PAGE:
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Photos from May 2011

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Man, was this an adventure. When a game commissioner has to drive you back to your car, you know you had a good day.

I had read about a ghost town called Alvira which was used during World War II to produce munitions.  The government purchased the town and surrounding land via eminent domain (i.e. everyone was kicked out and given almost nothing for their land) and promised residents they could get their land back after the war.  Obviously that did not happen.

Alvira was supposed to have remnants of both its life as a quiet village and also that of its military usage.  And off we went.

My GPS and map sent us down a dirt road which eventually dead ended at a gate covered with barbed wire and a sign stating we were approaching prison property.  Deciding that this was probably not the right way in, we wisely chose to find another way.  Eventually, we wound up parking in a game lands parking lot.  Armed at this point with only GPS coordinates leading to a few geocaches, we decided to hike in.  About a half mile or so down the trail, we came across our first bunker:

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From here we eventually came across a lake.  Down another trail we came across two more bunkers.  One was sealed shut, while the other one was wide open and filled with random stuff.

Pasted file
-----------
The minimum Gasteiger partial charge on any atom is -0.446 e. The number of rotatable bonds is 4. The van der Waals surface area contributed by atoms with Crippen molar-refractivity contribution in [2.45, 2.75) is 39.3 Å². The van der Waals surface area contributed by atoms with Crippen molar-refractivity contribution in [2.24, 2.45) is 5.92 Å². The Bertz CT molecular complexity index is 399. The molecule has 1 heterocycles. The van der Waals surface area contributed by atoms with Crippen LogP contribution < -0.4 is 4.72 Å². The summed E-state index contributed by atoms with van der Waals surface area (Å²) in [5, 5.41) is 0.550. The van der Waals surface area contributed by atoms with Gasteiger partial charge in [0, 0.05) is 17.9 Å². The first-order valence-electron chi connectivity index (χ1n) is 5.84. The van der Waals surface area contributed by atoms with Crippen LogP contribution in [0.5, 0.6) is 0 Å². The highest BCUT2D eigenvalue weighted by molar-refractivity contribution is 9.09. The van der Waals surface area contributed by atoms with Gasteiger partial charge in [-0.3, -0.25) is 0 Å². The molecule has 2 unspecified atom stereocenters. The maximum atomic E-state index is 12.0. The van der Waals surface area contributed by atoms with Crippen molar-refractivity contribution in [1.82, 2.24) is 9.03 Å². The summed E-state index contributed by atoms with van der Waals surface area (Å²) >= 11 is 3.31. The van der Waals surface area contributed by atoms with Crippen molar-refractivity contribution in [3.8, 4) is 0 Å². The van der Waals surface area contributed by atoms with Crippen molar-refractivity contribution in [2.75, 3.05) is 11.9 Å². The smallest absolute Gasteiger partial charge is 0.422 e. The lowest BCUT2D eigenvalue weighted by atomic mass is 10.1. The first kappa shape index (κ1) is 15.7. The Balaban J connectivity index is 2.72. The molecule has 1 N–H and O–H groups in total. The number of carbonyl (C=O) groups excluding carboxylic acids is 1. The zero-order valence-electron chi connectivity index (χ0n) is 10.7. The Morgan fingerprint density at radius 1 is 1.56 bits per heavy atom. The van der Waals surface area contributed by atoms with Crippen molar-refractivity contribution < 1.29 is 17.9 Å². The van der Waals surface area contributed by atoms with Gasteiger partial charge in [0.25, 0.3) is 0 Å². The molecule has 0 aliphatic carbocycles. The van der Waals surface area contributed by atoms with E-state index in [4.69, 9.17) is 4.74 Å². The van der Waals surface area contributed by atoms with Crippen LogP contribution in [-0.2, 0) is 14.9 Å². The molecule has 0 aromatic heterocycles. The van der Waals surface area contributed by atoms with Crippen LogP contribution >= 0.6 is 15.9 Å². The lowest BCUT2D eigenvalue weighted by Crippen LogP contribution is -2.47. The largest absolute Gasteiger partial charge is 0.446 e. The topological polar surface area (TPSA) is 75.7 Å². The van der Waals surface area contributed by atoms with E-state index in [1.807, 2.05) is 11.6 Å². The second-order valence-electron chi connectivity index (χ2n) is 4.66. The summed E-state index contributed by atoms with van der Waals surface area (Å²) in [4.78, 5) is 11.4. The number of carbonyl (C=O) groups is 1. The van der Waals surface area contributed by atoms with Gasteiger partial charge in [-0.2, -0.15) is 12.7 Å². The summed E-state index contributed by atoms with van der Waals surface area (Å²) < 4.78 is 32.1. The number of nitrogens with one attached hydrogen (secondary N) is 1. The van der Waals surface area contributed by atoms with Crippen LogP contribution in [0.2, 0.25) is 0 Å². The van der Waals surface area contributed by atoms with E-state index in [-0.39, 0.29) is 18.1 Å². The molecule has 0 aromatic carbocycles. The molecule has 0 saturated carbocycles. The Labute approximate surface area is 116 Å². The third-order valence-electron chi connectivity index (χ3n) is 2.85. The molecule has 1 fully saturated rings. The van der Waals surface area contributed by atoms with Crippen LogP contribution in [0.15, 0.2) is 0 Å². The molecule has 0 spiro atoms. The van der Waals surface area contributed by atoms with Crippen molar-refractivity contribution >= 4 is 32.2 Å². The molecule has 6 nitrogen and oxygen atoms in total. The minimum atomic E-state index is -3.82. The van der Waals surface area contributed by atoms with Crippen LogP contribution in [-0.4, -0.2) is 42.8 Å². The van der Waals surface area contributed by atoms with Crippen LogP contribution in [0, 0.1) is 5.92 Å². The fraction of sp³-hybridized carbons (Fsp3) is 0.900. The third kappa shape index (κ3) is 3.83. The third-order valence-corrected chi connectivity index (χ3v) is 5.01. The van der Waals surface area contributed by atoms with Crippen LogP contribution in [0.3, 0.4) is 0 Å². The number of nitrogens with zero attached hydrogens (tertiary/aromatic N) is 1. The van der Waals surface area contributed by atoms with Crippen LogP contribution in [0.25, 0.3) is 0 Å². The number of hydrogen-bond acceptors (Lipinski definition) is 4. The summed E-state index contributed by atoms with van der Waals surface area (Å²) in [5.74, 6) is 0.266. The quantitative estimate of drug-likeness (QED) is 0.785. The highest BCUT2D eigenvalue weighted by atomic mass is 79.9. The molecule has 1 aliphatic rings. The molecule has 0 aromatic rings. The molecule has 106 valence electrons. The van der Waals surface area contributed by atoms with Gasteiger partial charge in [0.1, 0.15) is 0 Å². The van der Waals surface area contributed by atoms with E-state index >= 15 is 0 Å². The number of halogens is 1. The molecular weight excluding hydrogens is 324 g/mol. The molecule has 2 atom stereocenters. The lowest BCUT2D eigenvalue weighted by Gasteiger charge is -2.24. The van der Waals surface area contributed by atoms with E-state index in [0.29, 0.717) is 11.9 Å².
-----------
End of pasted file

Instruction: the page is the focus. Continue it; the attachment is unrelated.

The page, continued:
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We were happy to find so many bunkers, but by this point we were wondering where the actual ghost town was.  I had seen pictures of signs for it online but had yet to come across any.  My GPS coordinates only pointed to these few bunkers, so I was clueless.  We found what looked like a main trail and walked on it for a bit.  Eventually we came to a small building, which turned out to be the office for the game commissioner.  We went in and asked the people inside if they knew where Alvira was.  They told us the town itself was just up the road a bit, along with the ruins of two churches and some cemeteries.  We mentioned we had found a few bunkers on the way in.  One of the guys responded with, “Of course you did; there’s over 140 of them.”